I remember speaking with a friend years ago after she lost her spouse and she felt so exposed and vulnerable after his passing. Raw in this world. That kind of grief and pain is hard to navigate and harder still to have hope that one could ever feel differently or find healing. Others who long for mates have yet to find them and maybe wonder if they will. Valentine’s Day can be a reminder of that. But the One whose essence is love is our next breath. All of us face a future where loss is possible and we are only able to move into it by knowing that Jesus will go with us. Jesus loves us.

So, if we’re still walking hand in hand with a beloved one here on earth, it would be good to remember those for whom Valentine’s Day is a challenge. Send an extra card or two. Let's spread Agape around.


Here for print.
Here for ebook. 
Or here at Anaiah Press.

 

 

Tuesday, February 4, 2020

If you need a sign


I’m checking every day for signs of life in my flowerbeds.

So far, not much.

I keep hoping for a daffodil unfurling or a hyacinth bobbing its head. Nothing in bloom but my faithful camellia. In order to expand my search, I drag Jerry to the state botanical gardens. That poor man has had to stomp every square foot of that place four seasons out of the year. Winter drives me there, because I know somewhere in those gardens I will find blooms. I don’t even care what kind, and it doesn’t have to be big, just some harbinger of spring to give me hope on grey January and February daysa signal the cold won’t last forever.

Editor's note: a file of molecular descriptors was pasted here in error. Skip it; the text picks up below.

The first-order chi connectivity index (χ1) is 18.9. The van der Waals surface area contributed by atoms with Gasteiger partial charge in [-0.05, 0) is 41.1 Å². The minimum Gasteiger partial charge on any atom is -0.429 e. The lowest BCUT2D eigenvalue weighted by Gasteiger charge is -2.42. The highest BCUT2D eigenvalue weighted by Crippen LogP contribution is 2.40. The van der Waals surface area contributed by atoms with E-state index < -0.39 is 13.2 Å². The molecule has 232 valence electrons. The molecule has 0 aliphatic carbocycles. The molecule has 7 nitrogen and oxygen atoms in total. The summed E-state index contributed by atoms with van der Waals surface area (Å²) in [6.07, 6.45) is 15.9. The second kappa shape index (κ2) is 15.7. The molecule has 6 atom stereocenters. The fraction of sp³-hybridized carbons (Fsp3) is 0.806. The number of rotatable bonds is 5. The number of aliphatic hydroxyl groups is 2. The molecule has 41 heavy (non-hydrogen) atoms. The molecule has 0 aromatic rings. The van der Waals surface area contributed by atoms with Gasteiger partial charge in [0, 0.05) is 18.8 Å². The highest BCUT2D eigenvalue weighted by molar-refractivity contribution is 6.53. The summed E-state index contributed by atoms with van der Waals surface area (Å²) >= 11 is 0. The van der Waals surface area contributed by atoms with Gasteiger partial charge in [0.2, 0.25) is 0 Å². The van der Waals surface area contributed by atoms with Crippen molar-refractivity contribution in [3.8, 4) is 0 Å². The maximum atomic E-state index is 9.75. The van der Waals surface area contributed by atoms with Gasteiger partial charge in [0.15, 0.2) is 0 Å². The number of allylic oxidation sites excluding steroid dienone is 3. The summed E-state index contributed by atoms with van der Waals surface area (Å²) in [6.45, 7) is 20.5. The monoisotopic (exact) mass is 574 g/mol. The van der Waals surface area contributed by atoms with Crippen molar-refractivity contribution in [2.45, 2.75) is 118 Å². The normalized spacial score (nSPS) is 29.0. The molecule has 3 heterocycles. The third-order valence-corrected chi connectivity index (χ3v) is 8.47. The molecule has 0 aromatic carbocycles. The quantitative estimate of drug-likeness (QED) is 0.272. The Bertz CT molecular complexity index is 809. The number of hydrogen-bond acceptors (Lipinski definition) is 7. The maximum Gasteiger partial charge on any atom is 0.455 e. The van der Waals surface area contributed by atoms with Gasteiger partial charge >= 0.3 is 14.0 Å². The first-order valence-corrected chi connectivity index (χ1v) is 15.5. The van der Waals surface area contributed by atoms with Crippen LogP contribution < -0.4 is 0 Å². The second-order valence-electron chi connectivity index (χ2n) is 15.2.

We walk into the conservatory and are greeted by this bower of orchids and roses designed for an upcoming event. It cheers me right up.

 



When we press on outside, the garden rooms are mostly down to the bones but we keep searching and find this path of hyacinths shouting glory.
 


The Psalmist prayed, “Give me a sign of your goodness, that my enemies may see it and be put to shame, for you, Lord, have helped me and comforted me” (Psalm 86:17).

All of these nods to Spring are signs of God’s goodness. When the enemy launches in January or in a wintry season of your life that feels as raw as the first month of the year and says, “Hey, this is never going to end. It’s always going to be this bleak.” Well, look for signs to the contrary. Search them out. Watch for the ways God is saying, “I’m here.”

It was Spurgeon who said, “Remember the goodness of God in the frost of adversity.”

I’m joining with others who are reading through the gospels in February using the Message. I come to Matthew 7:13, the last lines of The Lord’s Prayer, “You’re ablaze in beauty! Yes! Yes! Yes!.” My heart leaps at the proclamation. God’s beauty is always ablaze if we have the eyes to see His working and if we take the time to notice.

So, in this fractured, fragile, weather-beaten world, let’s make it our aim today to see His beauty ablaze in the people and landscape around us. Let’s be intentional about praising Him for the ways He is manifesting to us His glorious, unfailing goodness.

Every single petal of goodness.





Here for print.
Here for ebook. 
Or here at Anaiah Press.